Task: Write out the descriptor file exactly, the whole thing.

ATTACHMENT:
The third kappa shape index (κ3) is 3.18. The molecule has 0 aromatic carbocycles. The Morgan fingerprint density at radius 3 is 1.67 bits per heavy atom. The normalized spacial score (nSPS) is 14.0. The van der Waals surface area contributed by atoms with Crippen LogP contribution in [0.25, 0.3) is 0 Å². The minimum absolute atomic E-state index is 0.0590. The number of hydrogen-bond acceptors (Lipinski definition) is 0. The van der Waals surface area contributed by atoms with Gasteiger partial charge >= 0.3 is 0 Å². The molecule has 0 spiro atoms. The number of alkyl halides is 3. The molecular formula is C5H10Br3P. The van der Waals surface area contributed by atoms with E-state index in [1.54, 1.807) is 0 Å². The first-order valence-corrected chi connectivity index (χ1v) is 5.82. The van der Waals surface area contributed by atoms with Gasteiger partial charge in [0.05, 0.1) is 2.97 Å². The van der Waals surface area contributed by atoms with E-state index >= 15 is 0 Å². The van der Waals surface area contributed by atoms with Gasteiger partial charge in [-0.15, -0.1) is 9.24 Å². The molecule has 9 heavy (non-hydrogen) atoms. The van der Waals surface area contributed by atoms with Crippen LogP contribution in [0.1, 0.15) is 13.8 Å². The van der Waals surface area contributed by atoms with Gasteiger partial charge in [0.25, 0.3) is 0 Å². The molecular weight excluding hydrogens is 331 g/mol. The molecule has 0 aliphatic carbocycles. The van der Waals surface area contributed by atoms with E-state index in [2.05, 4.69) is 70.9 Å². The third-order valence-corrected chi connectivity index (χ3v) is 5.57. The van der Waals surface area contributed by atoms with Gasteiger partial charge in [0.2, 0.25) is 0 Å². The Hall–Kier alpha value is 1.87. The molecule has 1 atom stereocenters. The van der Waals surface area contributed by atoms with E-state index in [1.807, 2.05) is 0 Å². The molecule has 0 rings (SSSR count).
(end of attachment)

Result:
The third kappa shape index (κ3) is 3.18. The molecule has 0 aromatic carbocycles. The Morgan fingerprint density at radius 3 is 1.67 bits per heavy atom. The normalized spacial score (nSPS) is 14.0. The van der Waals surface area contributed by atoms with Crippen LogP contribution in [0.25, 0.3) is 0 Å². The minimum absolute atomic E-state index is 0.0590. The number of hydrogen-bond acceptors (Lipinski definition) is 0. The van der Waals surface area contributed by atoms with Gasteiger partial charge >= 0.3 is 0 Å². The molecule has 0 spiro atoms. The number of alkyl halides is 3. The molecular formula is C5H10Br3P. The van der Waals surface area contributed by atoms with E-state index in [1.54, 1.807) is 0 Å². The first-order valence-corrected chi connectivity index (χ1v) is 5.82. The van der Waals surface area contributed by atoms with Gasteiger partial charge in [0.05, 0.1) is 2.97 Å². The van der Waals surface area contributed by atoms with E-state index >= 15 is 0 Å². The van der Waals surface area contributed by atoms with Gasteiger partial charge in [-0.15, -0.1) is 9.24 Å². The molecule has 9 heavy (non-hydrogen) atoms. The van der Waals surface area contributed by atoms with Crippen LogP contribution in [0.1, 0.15) is 13.8 Å². The van der Waals surface area contributed by atoms with Gasteiger partial charge in [0.25, 0.3) is 0 Å². The molecular weight excluding hydrogens is 331 g/mol. The molecule has 0 aliphatic carbocycles. The van der Waals surface area contributed by atoms with E-state index in [2.05, 4.69) is 70.9 Å². The third-order valence-corrected chi connectivity index (χ3v) is 5.57. The van der Waals surface area contributed by atoms with Gasteiger partial charge in [0.2, 0.25) is 0 Å². The Hall–Kier alpha value is 1.87. The molecule has 1 atom stereocenters. The van der Waals surface area contributed by atoms with E-state index in [1.807, 2.05) is 0 Å². The molecule has 0 rings (SSSR count).